And then in the future, other military appointments just for this Congress. So we can bulk them together. And by the way, this isn't unique, Brianna. There have been all kinds of exceptions, temporary and long-term, to these rules.

Including exceptions to allow people to be confirmed in groups. That's what this is about. And we have literally bulked together votes before. And voted yes or no.

No one is forcing Tommy Tuberville to vote yes on these valiant military appointments. I don't know why he would vote no. He is playing politics with them. No one is forcing him to vote yes.

We just want to vote. Because we know, when we have a vote on all these together, we're going to be able to get them through.

KEILAR: There are 27 Republican Senators who just sent this letter to Defense Secretary Lloyd Austin, urging him to rescind the Pentagon abortion travel policy, which is the heart of Tuberville's objection.

This is a much more normal way to voice an objection, going to civilian leadership in the military, kind of what was Thune was getting at there, instead of holding these officers up, who don't make policy.

Are those votes that you cannot rely on, or do you think folks on that letter might support your effort?


KLOBUCHAR: I don't -- I don't think we should assume anything. First of all, we know there are some Republican Senators, like Susan Collins, who are with us on reproductive freedom.

That aside, the point is, this is not even about paying for abortions. This is actually just military policy. If you're in a state that you can't get a certain medical procedure, it allows these women servicemembers to go to a state that does allow for it and pay for their transit.

That's what they do for any other medical procedure. And they are not going to exempt this one per Defense Department policy, as General Austin has stated. That's all this is about.

So Tuberville is way, way out there. When you think about how people have been voting, for instance, in state states like Kentucky for Governor Beshear or the vote we just saw in Ohio, a straight-up vote in a red state when it came to abortion, we know he's off on that.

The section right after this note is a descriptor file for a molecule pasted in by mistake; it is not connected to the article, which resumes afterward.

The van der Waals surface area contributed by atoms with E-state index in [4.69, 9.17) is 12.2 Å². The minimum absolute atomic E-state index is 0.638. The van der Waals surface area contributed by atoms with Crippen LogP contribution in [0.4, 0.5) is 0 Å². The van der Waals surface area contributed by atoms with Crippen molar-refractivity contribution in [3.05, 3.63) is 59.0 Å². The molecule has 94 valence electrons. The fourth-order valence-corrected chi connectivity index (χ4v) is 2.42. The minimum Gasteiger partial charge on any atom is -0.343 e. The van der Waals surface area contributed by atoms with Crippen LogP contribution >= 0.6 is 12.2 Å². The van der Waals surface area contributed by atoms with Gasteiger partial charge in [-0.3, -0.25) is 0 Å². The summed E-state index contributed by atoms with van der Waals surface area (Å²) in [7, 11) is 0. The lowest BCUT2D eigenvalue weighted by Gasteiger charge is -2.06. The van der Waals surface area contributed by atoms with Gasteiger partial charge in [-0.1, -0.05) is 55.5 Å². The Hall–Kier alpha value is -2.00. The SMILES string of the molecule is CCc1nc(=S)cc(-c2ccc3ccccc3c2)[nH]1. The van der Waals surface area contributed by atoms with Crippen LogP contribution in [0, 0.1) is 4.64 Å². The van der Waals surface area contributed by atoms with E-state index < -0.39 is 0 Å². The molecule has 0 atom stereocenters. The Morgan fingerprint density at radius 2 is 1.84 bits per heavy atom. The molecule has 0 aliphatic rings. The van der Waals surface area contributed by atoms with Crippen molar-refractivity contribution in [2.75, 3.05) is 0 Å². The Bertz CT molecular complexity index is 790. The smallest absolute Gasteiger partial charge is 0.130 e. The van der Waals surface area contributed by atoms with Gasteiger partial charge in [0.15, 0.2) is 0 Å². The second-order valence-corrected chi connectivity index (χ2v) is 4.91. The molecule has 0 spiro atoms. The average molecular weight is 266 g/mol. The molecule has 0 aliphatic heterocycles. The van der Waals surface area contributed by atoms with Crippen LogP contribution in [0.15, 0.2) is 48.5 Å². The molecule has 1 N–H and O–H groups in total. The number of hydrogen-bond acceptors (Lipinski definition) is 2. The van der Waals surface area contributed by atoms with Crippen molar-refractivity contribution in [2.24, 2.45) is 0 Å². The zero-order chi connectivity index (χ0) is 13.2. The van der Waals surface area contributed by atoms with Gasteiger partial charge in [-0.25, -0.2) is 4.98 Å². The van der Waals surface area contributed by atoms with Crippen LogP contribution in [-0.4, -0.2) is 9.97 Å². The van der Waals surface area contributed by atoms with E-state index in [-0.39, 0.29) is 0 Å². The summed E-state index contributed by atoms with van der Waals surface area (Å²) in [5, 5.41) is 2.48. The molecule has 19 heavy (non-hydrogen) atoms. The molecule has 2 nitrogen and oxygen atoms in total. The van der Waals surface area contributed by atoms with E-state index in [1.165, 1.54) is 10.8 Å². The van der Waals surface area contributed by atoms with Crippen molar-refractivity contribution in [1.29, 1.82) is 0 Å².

But this is actually so about our military. It is about our chain of command and him holding them hostage for his own political beliefs.

And I believe Republicans, who may not be with the public on this issue, still believe in our chain of command and eventually will release the military promotions and these fine military servicemembers that are just literally in limbo.

They have their families waiting to move. They have spouses who have left their jobs, waiting for that are promotion because no one has had the gall to do something like this and hold up 350 military members. And by the way, if we voted on each one individually, there would be

115 business days. We would have a government shutdown. We wouldn't be able to do all the work.

So with all the drama you're covering, and rightfully so, over in the House today, the Senate has to act together on passing our appropriations bills, you are going to -- and I appreciate you spending time on this because this is its own set of drama and involves one guy.

What we are saying today, at least the Democrats on the committee, enough is enough. We're headed to the floor.

KEILAR: His opposition to this policy, though, he's not alone in that. There's a lot of Republicans who are against it.

I was sort of surprised. I have spoken with some veterans and those in the military community.

I'm talking about moderates, not conservatives, people who are in favor of abortion rights, women included, who say why not just change this policy? There are not that many people using it. It's creating a huge divide.

What do you say to that?

KLOBUCHAR: I just completely disagree with treating our women servicemembers like this and not giving them the same kind of benefits that male servicemembers have. So I'll start with that.